The document US 6 071 570 describes a method of preparing electrodes having enhanced adhesion of subsequently applied coatings. In this method, a substrate metal, such as a valve metal as represented by titanium, is provided with a highly desirable rough surface characteristic for subsequent coating application. This document describes the deposit of a coating by a spraying technique; the spraying is to almost always provide an essentially continuous coating having a rough surface structure, although it is contemplated that the spraying may be in strip form, with unsprayed strips between the sprayed strips, or in some other partial coating pattern on the substrate.
    The document US 4'031'268 describes metallic patterns such as electrically conductive pathways which are sprayed onto a metallic surface of a substrate by a high temperature flame spray process which process also is used to spray an intermediate layer of ceramic insulation onto the substrate. The patterns are formed in a template through which powdered electrically conductive material is sprayed by a spray gun and a low amperage alternating current of high voltage is applied between the substrate and the spray gun.
    The document US 2002/151161 describes a method for forming a high quality conductive film pattern having an accuracy on the order of microns by simple steps. A lyophilic region and a lyophobic region are formed on a predetermined pattern using an organic molecular film on a surface of a substrate, and after a solution dispersed with conductive fine particles is selectively applied to the lyophilic region, the solution applied to the lyophilic region is converted into a conductive film by a heat treatment, and a conductive film is formed on only the lyophilic region. It further describes a method for forming a high quality conductive film pattern on a metallic substrate comprising selectively spray coating portions of a substrate with a solution containing superconductive material as well as metal fine particles comprising any of gold, silver, copper, palladium or nickel.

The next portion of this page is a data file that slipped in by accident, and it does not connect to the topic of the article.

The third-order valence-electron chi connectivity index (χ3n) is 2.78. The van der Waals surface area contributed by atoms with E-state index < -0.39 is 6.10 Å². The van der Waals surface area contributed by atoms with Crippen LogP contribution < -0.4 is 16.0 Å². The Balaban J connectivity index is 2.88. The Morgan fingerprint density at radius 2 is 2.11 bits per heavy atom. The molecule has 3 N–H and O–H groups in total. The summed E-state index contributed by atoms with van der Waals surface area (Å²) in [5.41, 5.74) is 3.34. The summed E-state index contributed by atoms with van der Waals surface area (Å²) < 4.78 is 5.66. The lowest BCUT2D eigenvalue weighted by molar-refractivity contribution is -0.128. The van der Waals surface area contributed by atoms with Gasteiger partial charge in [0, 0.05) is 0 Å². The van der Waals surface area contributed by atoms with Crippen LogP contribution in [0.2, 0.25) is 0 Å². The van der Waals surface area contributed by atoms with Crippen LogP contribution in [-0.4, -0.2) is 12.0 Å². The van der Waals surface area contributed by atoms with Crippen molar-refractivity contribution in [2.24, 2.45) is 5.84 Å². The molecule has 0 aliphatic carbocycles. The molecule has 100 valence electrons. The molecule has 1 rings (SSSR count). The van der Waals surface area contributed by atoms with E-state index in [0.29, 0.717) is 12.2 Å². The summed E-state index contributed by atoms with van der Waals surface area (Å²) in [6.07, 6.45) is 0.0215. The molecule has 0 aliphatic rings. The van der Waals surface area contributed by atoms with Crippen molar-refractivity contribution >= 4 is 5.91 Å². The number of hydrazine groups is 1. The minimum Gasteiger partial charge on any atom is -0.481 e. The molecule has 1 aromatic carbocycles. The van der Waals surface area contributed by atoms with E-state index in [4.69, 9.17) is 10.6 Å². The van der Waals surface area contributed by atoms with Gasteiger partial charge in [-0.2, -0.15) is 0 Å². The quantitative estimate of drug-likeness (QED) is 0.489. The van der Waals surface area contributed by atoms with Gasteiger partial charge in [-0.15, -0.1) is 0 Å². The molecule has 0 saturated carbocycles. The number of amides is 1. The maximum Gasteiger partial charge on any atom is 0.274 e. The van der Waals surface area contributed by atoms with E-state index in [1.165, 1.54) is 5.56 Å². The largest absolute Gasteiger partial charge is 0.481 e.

The document EP 1 435 401 describes in film-forming devices and plasma-processing devices, filmy matter adheres to the surfaces of the inner parts and it peels to cause dust and particles in the devices. This document relates to an island projection modified part and a method for producing comprising plasma-spraying e.g. a metal such as Cu on a substrate such as e.g. copper, titanium, aluminium to thereby form isolated island projections theron which are mountain-shaped and/or bell shaped in an amount from 1 to 20 mg/cm2 of the area of the substrate.
  • BRIEF DESCRIPTION OF THE DRAWINGS
    • FIG. 1A is a schematic cross-sectional view of a structure including multiple dots deposited on the surface of a corrosion-resistant metal substrate, according to an embodiment.
    • FIG. 1B is a schematic plan view of the structure described in FIG. 1A.
    • FIG. 2A is a schematic cross-sectional view of a structure including multiple dots deposited on raised portions of the surface of a corrosion-resistant metal substrate, according to an embodiment.
    • FIG. 2B is a schematic plan view of the structure described in FIG. 2A.
    • FIG. 3 is a schematic cross-sectional view of a structure including multiple corrosion-resistant particles having a precious metal layer and deposited on the surface of a corrosion-resistant metal substrate, according to an embodiment.